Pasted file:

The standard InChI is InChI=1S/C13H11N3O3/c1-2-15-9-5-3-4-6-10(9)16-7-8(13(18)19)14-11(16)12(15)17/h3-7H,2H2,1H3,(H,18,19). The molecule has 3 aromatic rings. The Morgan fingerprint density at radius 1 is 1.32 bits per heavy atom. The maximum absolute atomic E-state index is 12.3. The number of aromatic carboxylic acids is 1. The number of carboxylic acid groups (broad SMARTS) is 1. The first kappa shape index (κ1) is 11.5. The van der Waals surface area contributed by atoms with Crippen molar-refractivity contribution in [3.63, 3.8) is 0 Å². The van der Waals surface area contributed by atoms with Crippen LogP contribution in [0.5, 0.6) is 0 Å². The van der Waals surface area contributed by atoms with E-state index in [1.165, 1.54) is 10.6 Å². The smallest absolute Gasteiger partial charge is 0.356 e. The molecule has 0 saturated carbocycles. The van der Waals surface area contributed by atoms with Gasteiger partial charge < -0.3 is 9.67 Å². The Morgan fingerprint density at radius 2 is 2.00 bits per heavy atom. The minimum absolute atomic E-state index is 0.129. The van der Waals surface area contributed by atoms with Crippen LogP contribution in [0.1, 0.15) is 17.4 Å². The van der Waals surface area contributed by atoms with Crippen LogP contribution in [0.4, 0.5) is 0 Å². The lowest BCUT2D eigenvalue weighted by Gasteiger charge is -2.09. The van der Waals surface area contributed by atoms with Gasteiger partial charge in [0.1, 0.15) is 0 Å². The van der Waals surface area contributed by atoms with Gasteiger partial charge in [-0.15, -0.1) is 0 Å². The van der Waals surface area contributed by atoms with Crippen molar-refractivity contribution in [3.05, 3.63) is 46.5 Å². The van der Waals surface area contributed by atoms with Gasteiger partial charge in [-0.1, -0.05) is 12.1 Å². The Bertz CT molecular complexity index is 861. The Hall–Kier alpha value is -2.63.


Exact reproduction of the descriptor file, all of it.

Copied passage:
The standard InChI is InChI=1S/C13H11N3O3/c1-2-15-9-5-3-4-6-10(9)16-7-8(13(18)19)14-11(16)12(15)17/h3-7H,2H2,1H3,(H,18,19). The molecule has 3 aromatic rings. The Morgan fingerprint density at radius 1 is 1.32 bits per heavy atom. The maximum absolute atomic E-state index is 12.3. The number of aromatic carboxylic acids is 1. The number of carboxylic acid groups (broad SMARTS) is 1. The first kappa shape index (κ1) is 11.5. The van der Waals surface area contributed by atoms with Crippen molar-refractivity contribution in [3.63, 3.8) is 0 Å². The van der Waals surface area contributed by atoms with Crippen LogP contribution in [0.5, 0.6) is 0 Å². The van der Waals surface area contributed by atoms with E-state index in [1.165, 1.54) is 10.6 Å². The smallest absolute Gasteiger partial charge is 0.356 e. The molecule has 0 saturated carbocycles. The van der Waals surface area contributed by atoms with Gasteiger partial charge < -0.3 is 9.67 Å². The Morgan fingerprint density at radius 2 is 2.00 bits per heavy atom. The minimum absolute atomic E-state index is 0.129. The van der Waals surface area contributed by atoms with Crippen LogP contribution in [0.1, 0.15) is 17.4 Å². The van der Waals surface area contributed by atoms with Crippen LogP contribution in [0.4, 0.5) is 0 Å². The lowest BCUT2D eigenvalue weighted by Gasteiger charge is -2.09. The van der Waals surface area contributed by atoms with Gasteiger partial charge in [0.1, 0.15) is 0 Å². The van der Waals surface area contributed by atoms with Gasteiger partial charge in [-0.15, -0.1) is 0 Å². The van der Waals surface area contributed by atoms with Crippen molar-refractivity contribution in [3.05, 3.63) is 46.5 Å². The van der Waals surface area contributed by atoms with Gasteiger partial charge in [-0.1, -0.05) is 12.1 Å². The Bertz CT molecular complexity index is 861. The Hall–Kier alpha value is -2.63.